The loss of control over eating scale: Development and psychometric evaluation

Janet D. Latner*, Jonathan M. Mond, MacKenzie C. Kelly, Stephen N. Haynes, Phillipa J. Hay

*Corresponding author for this work

    Research output: Contribution to journalArticlepeer-review

    54 Citations (Scopus)

    Abstract

    Objective This study describes the development, content validity, and convergent validity of the Loss of Control over Eating Scale (LOCES). Method An initial pool of 56 items covering 13 facets of loss-of-control eating was assembled by reviewing qualitative literature, clinical descriptions, and research on binge eating. Eating disorder experts (n=34) and eating disorder clients (n=22) rated each proposed item's clarity and relevance to the construct of loss-of-control eating, rated 13 facets for their relevance to the construct, and provided open-ended feedback about the items and facets. Based on the experts' and clients' quantitative and qualitative feedback, scale items were clarified, 28 items were added, and 10 were deleted. University students (n=476; 70% female, mean age=20.4 years) completed the resulting 74-item questionnaire, rating how often they had the experience identified in the item while eating in the last 4 weeks. They also completed the measures of eating disturbance, general distress, functional impairment, and general self-control. Results The resulting 24-item LOCES (Cronbach's α=.96) retained items with highest item-total correlations and coverage of the 12 construct facets that experts rated as important. The LOCES was significantly correlated with eating disturbances, general distress, functional impairment, and general self-control. Three subfactors were identified: behavioral, cognitive/dissociative, and positive/euphoric aspects of loss-of-control eating. A brief, seven-item version of the LOCES was developed and validated. Discussion A thorough process of development, content validation, and psychometric evaluation in multiple samples yielded the multifaceted LOCES and its brief form. These instruments may be useful in assessing loss-of-control eating in both clinical and nonclinical settings.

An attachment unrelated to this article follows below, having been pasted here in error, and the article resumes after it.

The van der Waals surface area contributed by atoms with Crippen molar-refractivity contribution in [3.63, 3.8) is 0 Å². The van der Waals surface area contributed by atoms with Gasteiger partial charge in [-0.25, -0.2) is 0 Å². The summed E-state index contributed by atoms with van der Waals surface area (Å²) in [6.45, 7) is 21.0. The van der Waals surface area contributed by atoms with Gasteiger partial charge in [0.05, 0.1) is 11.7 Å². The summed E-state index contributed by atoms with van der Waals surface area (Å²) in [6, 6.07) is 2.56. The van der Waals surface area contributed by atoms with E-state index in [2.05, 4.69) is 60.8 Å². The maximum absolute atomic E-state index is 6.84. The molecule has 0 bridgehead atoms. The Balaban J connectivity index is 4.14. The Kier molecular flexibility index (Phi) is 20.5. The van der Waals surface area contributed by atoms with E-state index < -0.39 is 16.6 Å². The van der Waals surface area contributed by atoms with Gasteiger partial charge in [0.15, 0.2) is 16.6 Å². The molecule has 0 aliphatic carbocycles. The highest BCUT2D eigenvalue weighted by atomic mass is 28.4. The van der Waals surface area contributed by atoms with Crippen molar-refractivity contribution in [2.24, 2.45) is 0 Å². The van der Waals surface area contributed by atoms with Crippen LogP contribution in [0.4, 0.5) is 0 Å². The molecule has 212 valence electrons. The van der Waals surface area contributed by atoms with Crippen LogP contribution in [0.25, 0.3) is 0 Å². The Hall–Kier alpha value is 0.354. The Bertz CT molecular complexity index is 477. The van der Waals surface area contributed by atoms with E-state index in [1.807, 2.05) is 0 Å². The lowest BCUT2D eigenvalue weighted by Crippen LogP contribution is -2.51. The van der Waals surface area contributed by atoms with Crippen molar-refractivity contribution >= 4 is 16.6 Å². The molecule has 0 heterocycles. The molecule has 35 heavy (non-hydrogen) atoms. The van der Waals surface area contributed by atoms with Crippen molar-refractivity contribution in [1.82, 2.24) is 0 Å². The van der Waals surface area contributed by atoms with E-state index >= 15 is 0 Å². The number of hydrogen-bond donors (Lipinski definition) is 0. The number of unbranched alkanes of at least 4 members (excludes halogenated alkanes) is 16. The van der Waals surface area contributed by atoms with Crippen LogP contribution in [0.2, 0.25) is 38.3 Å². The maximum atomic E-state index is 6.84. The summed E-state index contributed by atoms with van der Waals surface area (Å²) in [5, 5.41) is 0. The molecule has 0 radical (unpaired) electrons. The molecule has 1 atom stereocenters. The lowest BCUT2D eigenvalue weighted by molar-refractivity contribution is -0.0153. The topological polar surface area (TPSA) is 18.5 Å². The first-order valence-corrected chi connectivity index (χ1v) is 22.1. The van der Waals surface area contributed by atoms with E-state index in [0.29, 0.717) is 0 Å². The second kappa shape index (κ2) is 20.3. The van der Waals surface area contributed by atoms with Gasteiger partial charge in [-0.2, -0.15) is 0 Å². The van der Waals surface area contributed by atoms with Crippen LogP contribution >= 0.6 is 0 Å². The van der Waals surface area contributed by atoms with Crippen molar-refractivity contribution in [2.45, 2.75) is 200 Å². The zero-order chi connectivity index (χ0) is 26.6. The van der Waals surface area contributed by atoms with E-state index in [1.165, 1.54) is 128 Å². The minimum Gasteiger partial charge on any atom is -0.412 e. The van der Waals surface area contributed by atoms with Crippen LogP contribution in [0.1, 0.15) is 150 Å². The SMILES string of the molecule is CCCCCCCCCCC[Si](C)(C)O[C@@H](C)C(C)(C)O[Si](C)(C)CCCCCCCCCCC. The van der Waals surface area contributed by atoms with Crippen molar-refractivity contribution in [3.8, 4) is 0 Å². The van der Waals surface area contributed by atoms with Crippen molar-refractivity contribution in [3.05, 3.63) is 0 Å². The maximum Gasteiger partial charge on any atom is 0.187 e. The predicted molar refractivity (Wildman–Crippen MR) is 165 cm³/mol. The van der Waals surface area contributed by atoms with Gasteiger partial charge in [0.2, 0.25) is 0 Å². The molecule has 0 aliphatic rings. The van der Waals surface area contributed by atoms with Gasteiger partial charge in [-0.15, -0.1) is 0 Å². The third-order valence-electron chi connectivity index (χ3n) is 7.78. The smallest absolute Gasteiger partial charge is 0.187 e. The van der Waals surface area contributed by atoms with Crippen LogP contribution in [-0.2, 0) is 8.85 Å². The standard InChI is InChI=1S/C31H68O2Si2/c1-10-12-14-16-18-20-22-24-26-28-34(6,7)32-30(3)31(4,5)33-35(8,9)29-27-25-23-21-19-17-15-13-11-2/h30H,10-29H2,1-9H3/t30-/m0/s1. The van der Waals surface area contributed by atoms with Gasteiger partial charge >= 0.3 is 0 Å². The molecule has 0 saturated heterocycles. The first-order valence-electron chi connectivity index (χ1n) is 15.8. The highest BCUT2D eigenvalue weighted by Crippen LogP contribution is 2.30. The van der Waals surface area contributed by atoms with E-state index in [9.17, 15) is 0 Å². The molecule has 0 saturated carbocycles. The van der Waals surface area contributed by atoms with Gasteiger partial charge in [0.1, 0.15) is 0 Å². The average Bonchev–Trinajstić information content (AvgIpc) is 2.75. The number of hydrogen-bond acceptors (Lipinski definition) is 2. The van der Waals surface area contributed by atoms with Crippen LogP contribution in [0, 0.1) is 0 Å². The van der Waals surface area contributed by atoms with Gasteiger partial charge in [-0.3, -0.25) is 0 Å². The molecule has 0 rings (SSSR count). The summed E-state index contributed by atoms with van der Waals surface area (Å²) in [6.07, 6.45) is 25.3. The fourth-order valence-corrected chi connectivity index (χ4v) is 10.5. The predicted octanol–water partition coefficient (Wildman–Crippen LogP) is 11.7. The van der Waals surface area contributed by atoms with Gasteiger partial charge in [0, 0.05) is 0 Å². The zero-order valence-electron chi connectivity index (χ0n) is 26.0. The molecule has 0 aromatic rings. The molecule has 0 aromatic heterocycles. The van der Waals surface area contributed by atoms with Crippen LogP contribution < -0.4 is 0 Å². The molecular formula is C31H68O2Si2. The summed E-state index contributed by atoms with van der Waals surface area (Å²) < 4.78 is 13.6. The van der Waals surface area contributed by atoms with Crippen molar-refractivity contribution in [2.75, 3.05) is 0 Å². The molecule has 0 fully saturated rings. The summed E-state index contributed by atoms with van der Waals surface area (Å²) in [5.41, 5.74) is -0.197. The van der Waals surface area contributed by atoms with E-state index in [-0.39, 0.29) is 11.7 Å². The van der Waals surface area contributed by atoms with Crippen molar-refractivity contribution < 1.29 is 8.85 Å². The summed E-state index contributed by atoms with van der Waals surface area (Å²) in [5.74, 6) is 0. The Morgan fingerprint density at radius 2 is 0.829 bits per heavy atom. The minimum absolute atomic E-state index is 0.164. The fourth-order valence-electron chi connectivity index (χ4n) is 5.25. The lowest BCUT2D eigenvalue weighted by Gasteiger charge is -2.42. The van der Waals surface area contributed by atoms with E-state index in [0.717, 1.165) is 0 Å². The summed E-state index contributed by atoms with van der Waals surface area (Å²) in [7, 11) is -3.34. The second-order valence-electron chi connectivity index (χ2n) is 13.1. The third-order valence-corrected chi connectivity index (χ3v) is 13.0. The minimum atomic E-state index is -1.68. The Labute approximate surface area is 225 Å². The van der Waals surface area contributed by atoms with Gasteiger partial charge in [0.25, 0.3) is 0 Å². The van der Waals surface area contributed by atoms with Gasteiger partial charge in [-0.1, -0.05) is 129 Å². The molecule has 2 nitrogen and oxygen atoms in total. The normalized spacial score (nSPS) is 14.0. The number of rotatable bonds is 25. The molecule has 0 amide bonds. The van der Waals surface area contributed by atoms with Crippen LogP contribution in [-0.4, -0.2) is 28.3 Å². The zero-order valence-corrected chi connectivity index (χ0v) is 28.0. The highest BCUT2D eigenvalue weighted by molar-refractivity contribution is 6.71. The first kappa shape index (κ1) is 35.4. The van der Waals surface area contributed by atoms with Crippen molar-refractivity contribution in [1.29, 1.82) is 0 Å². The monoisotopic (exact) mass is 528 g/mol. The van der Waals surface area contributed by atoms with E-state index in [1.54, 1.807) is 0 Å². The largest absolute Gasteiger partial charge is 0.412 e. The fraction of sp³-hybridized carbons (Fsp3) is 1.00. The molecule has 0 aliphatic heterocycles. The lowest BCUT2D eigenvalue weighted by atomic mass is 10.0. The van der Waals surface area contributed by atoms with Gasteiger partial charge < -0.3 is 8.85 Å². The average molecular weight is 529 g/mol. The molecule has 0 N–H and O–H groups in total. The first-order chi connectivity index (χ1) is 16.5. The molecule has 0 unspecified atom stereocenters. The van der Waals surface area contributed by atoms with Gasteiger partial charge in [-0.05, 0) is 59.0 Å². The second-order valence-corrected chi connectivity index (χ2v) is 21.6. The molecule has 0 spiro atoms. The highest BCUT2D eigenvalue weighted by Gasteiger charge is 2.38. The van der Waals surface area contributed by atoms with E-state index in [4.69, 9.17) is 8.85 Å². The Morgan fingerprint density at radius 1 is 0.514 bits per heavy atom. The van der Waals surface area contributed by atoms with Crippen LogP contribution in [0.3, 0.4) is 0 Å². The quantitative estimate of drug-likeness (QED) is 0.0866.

Original languageEnglish
    Pages (from-to)647-659
    Number of pages13
    JournalInternational Journal of Eating Disorders
    Volume47
    Issue number6
    DOIs
    Publication statusPublished - Sep 2014

    Keywords

    • assessment
    • content validation
    • convergent validation
    • eating disturbances
    • loss of control over eating
    • scale development

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